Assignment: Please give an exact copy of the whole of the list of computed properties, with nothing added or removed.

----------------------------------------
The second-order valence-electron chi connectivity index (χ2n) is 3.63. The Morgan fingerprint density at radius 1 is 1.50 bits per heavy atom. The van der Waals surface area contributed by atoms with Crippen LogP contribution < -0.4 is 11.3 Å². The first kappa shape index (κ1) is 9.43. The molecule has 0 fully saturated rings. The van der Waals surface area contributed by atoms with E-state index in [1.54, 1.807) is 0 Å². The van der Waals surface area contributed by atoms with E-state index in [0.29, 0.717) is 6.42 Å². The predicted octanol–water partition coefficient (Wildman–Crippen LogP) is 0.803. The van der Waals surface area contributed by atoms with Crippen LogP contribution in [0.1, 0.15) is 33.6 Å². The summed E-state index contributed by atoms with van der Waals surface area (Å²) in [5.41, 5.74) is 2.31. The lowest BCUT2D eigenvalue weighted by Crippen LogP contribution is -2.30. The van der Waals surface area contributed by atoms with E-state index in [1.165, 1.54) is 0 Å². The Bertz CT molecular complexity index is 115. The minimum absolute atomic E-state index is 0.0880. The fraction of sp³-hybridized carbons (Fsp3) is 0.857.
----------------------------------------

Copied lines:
The second-order valence-electron chi connectivity index (χ2n) is 3.63. The Morgan fingerprint density at radius 1 is 1.50 bits per heavy atom. The van der Waals surface area contributed by atoms with Crippen LogP contribution < -0.4 is 11.3 Å². The first kappa shape index (κ1) is 9.43. The molecule has 0 fully saturated rings. The van der Waals surface area contributed by atoms with E-state index in [1.54, 1.807) is 0 Å². The van der Waals surface area contributed by atoms with E-state index in [0.29, 0.717) is 6.42 Å². The predicted octanol–water partition coefficient (Wildman–Crippen LogP) is 0.803. The van der Waals surface area contributed by atoms with Crippen LogP contribution in [0.1, 0.15) is 33.6 Å². The summed E-state index contributed by atoms with van der Waals surface area (Å²) in [5.41, 5.74) is 2.31. The lowest BCUT2D eigenvalue weighted by Crippen LogP contribution is -2.30. The van der Waals surface area contributed by atoms with E-state index in [1.165, 1.54) is 0 Å². The Bertz CT molecular complexity index is 115. The minimum absolute atomic E-state index is 0.0880. The fraction of sp³-hybridized carbons (Fsp3) is 0.857.